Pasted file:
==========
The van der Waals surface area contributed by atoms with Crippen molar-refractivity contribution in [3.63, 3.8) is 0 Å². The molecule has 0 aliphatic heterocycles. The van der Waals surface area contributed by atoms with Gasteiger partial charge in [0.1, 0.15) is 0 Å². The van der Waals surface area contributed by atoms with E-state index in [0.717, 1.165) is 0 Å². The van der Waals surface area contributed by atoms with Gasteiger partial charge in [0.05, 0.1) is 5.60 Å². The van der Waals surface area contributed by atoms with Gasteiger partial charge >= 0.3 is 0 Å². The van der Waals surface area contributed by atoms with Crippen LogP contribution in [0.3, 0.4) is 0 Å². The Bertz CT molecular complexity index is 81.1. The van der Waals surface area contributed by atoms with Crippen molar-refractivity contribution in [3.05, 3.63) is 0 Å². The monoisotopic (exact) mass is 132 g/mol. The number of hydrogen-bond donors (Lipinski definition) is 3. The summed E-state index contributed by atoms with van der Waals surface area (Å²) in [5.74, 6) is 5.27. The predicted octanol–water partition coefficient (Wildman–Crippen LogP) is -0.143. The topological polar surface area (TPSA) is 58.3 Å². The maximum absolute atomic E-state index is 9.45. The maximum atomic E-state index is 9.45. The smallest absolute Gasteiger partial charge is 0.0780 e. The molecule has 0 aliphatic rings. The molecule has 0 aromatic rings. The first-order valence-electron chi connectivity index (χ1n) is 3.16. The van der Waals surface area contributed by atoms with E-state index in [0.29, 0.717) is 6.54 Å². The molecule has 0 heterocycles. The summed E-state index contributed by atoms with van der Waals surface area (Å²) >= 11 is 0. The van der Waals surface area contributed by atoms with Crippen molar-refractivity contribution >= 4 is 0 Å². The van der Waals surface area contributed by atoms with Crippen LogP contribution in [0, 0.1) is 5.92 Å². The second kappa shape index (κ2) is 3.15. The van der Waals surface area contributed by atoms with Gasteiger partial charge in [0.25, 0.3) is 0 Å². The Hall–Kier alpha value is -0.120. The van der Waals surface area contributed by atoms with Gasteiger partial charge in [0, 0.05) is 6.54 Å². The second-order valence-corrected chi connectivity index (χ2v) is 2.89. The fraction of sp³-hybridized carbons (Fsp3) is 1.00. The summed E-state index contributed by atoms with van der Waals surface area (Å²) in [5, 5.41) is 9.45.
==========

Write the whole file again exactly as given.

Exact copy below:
The van der Waals surface area contributed by atoms with Crippen molar-refractivity contribution in [3.63, 3.8) is 0 Å². The molecule has 0 aliphatic heterocycles. The van der Waals surface area contributed by atoms with Gasteiger partial charge in [0.1, 0.15) is 0 Å². The van der Waals surface area contributed by atoms with E-state index in [0.717, 1.165) is 0 Å². The van der Waals surface area contributed by atoms with Gasteiger partial charge in [0.05, 0.1) is 5.60 Å². The van der Waals surface area contributed by atoms with Gasteiger partial charge >= 0.3 is 0 Å². The van der Waals surface area contributed by atoms with Crippen LogP contribution in [0.3, 0.4) is 0 Å². The Bertz CT molecular complexity index is 81.1. The van der Waals surface area contributed by atoms with Crippen molar-refractivity contribution in [3.05, 3.63) is 0 Å². The monoisotopic (exact) mass is 132 g/mol. The number of hydrogen-bond donors (Lipinski definition) is 3. The summed E-state index contributed by atoms with van der Waals surface area (Å²) in [5.74, 6) is 5.27. The predicted octanol–water partition coefficient (Wildman–Crippen LogP) is -0.143. The topological polar surface area (TPSA) is 58.3 Å². The maximum absolute atomic E-state index is 9.45. The maximum atomic E-state index is 9.45. The smallest absolute Gasteiger partial charge is 0.0780 e. The molecule has 0 aliphatic rings. The molecule has 0 aromatic rings. The first-order valence-electron chi connectivity index (χ1n) is 3.16. The van der Waals surface area contributed by atoms with E-state index in [0.29, 0.717) is 6.54 Å². The molecule has 0 heterocycles. The summed E-state index contributed by atoms with van der Waals surface area (Å²) >= 11 is 0. The van der Waals surface area contributed by atoms with Crippen molar-refractivity contribution >= 4 is 0 Å². The van der Waals surface area contributed by atoms with Crippen LogP contribution in [0, 0.1) is 5.92 Å². The second kappa shape index (κ2) is 3.15. The van der Waals surface area contributed by atoms with Gasteiger partial charge in [0.25, 0.3) is 0 Å². The Hall–Kier alpha value is -0.120. The van der Waals surface area contributed by atoms with Gasteiger partial charge in [0, 0.05) is 6.54 Å². The second-order valence-corrected chi connectivity index (χ2v) is 2.89. The fraction of sp³-hybridized carbons (Fsp3) is 1.00. The summed E-state index contributed by atoms with van der Waals surface area (Å²) in [5, 5.41) is 9.45.